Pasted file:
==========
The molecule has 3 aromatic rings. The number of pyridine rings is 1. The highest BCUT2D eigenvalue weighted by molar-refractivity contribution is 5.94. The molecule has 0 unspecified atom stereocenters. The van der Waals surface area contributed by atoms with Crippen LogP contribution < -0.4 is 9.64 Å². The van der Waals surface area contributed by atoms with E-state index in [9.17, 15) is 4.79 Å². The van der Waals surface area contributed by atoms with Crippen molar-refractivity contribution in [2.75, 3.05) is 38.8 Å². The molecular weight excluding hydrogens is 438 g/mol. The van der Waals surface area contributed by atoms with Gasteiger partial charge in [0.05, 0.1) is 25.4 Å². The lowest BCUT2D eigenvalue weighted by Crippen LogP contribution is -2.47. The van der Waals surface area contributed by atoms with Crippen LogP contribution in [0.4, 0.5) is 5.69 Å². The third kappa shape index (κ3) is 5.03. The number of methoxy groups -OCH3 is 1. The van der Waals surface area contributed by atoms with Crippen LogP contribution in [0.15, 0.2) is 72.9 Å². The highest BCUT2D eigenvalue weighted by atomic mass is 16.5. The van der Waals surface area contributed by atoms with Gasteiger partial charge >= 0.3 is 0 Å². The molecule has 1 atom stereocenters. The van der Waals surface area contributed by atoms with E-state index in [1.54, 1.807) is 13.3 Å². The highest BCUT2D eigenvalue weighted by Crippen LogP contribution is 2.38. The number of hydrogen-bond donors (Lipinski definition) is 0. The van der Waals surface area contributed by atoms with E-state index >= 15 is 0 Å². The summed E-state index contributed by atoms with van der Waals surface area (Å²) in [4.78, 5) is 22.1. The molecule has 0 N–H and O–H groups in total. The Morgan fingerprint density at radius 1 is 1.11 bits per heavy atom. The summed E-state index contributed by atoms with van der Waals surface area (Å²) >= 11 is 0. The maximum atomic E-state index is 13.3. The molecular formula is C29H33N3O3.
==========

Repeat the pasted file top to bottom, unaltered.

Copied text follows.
The molecule has 3 aromatic rings. The number of pyridine rings is 1. The highest BCUT2D eigenvalue weighted by molar-refractivity contribution is 5.94. The molecule has 0 unspecified atom stereocenters. The van der Waals surface area contributed by atoms with Crippen LogP contribution < -0.4 is 9.64 Å². The van der Waals surface area contributed by atoms with E-state index in [9.17, 15) is 4.79 Å². The van der Waals surface area contributed by atoms with Crippen molar-refractivity contribution in [2.75, 3.05) is 38.8 Å². The molecular weight excluding hydrogens is 438 g/mol. The van der Waals surface area contributed by atoms with Gasteiger partial charge in [0.05, 0.1) is 25.4 Å². The lowest BCUT2D eigenvalue weighted by Crippen LogP contribution is -2.47. The van der Waals surface area contributed by atoms with Crippen LogP contribution in [0.4, 0.5) is 5.69 Å². The third kappa shape index (κ3) is 5.03. The number of methoxy groups -OCH3 is 1. The van der Waals surface area contributed by atoms with Crippen LogP contribution in [0.15, 0.2) is 72.9 Å². The highest BCUT2D eigenvalue weighted by atomic mass is 16.5. The van der Waals surface area contributed by atoms with Gasteiger partial charge >= 0.3 is 0 Å². The molecule has 1 atom stereocenters. The van der Waals surface area contributed by atoms with E-state index in [1.54, 1.807) is 13.3 Å². The highest BCUT2D eigenvalue weighted by Crippen LogP contribution is 2.38. The number of hydrogen-bond donors (Lipinski definition) is 0. The van der Waals surface area contributed by atoms with E-state index >= 15 is 0 Å². The summed E-state index contributed by atoms with van der Waals surface area (Å²) in [4.78, 5) is 22.1. The molecule has 0 N–H and O–H groups in total. The Morgan fingerprint density at radius 1 is 1.11 bits per heavy atom. The summed E-state index contributed by atoms with van der Waals surface area (Å²) >= 11 is 0. The maximum atomic E-state index is 13.3. The molecular formula is C29H33N3O3.